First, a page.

I'll suggest those who haven't been, join me in keeping an eye on a series of posts that Ron Broberg is doing over at The Whiteboard. As befits a whiteboard, he's showing a lot of the details that get cleaned out of most final publications, even on blogs. The topic at hand is looking at the temperature records since 1880 and testing ideas on fitting curves to the data. The series is now to #9 and it's apparent that there will be several more:

http://rhinohide.wordpress.com/2011/01/07/lines-sines-and-curve-fitting-1-oh-my/ (Starts out more on the issue of testing ideas on what we can conclude about temperature trends)

http://rhinohide.wordpress.com/2011/01/08/lines-sines-and-curve-fitting-2-r/ (try fitting the sine and then a line)

http://rhinohide.wordpress.com/2011/01/09/lines-sines-and-curve-fitting-3-double-down/ (Try fitting 2 sine waves)

http://rhinohide.wordpress.com/2011/01/10/lines-sines-and-curve-fittings-4-walk-and-chew-gum/ (Simultaneous line and sine fit.)

http://rhinohide.wordpress.com/2011/01/12/lines-sines-and-curve-fitting-5-a-growth/ (Trying an exponential curve)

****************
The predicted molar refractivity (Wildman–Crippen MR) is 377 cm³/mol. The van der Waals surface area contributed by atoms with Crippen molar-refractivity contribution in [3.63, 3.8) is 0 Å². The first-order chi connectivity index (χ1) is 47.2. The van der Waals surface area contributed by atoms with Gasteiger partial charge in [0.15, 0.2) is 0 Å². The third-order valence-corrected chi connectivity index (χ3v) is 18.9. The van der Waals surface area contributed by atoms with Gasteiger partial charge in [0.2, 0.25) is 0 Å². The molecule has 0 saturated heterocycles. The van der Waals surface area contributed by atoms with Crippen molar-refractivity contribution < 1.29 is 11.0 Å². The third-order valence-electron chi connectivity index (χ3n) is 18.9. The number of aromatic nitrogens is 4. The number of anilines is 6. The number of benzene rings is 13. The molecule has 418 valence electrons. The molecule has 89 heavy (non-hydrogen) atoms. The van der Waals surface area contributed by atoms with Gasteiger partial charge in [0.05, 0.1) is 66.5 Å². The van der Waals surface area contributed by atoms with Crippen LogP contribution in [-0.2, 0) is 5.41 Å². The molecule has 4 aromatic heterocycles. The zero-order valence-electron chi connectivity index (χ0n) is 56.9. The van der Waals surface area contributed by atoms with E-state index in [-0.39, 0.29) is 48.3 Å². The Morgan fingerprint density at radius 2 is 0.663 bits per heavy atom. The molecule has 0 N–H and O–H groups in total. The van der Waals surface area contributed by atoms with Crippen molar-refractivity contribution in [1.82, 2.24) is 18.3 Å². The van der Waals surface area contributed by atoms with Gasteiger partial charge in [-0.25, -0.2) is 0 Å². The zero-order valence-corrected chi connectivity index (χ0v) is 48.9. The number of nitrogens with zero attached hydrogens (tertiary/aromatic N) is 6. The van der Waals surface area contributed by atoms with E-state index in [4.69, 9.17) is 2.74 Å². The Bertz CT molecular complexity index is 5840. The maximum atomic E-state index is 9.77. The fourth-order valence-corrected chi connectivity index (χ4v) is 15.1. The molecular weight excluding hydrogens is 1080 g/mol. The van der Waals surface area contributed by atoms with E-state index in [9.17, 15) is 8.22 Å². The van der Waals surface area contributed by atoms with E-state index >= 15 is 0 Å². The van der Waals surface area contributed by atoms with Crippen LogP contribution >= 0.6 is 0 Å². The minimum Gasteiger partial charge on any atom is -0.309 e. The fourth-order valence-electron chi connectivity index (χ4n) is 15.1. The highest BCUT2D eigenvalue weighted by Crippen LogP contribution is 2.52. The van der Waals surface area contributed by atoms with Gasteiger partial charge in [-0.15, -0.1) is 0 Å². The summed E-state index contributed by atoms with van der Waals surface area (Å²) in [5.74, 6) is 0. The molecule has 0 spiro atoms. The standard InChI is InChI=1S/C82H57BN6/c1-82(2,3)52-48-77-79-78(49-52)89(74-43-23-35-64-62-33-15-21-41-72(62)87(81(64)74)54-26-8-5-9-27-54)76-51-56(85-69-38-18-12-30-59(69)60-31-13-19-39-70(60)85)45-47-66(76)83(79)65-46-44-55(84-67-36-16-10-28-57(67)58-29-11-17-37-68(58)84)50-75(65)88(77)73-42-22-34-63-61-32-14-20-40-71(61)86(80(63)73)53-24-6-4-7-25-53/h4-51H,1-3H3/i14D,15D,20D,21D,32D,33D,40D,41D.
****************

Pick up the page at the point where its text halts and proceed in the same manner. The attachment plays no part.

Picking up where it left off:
http://rhinohide.wordpress.com/2011/01/14/lines-sines-and-curve-fitting-6-backcast-and-forecast/

http://rhinohide.wordpress.com/2011/01/15/lines-sines-and-curve-fitting-7-normal/ (Testing Normality 1)

http://rhinohide.wordpress.com/2011/01/16/lines-sines-and-curve-fitting-8-dagostino/ (Testing Normality 2)

http://rhinohide.wordpress.com/2011/01/17/lines-sines-and-curve-fitting-9-girma/

A sine is a standard oscillation. It would be a pure tone (rather flute-like) in music. For a bit more about oscillations and data series, and the language of time series analysis, take a look at my Introduction to Time Series Analysis.

## 21 January 2011

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## 2 comments:

Feel free to help that poor blogger along with a kick in the rear or a hint of an overlooked passageway.

What I'm doing is exploration. I'll be grateful for a nudge or two if I track the wrong way.

Thanks!

You've been doing fine Ron. A couple of times you initially didn't do something that I would have done, but a post or two later in your exploration you hit it.

I think that's one of the useful points. It is exploration -- trying to come to understanding of the data. And explorations don't really have a simple checklist of things to follow, or in what order. You just start with some data and work towards an understanding -- could there be a trend in it? Could there be a sine wave? Is the trend more likely linear, exponential, ...?

You mention fourier analysis at one point. I don't know how R does for that, but some software I like for it is http://www.lsce.cnrs-gif.fr/ -- AnalySeries.

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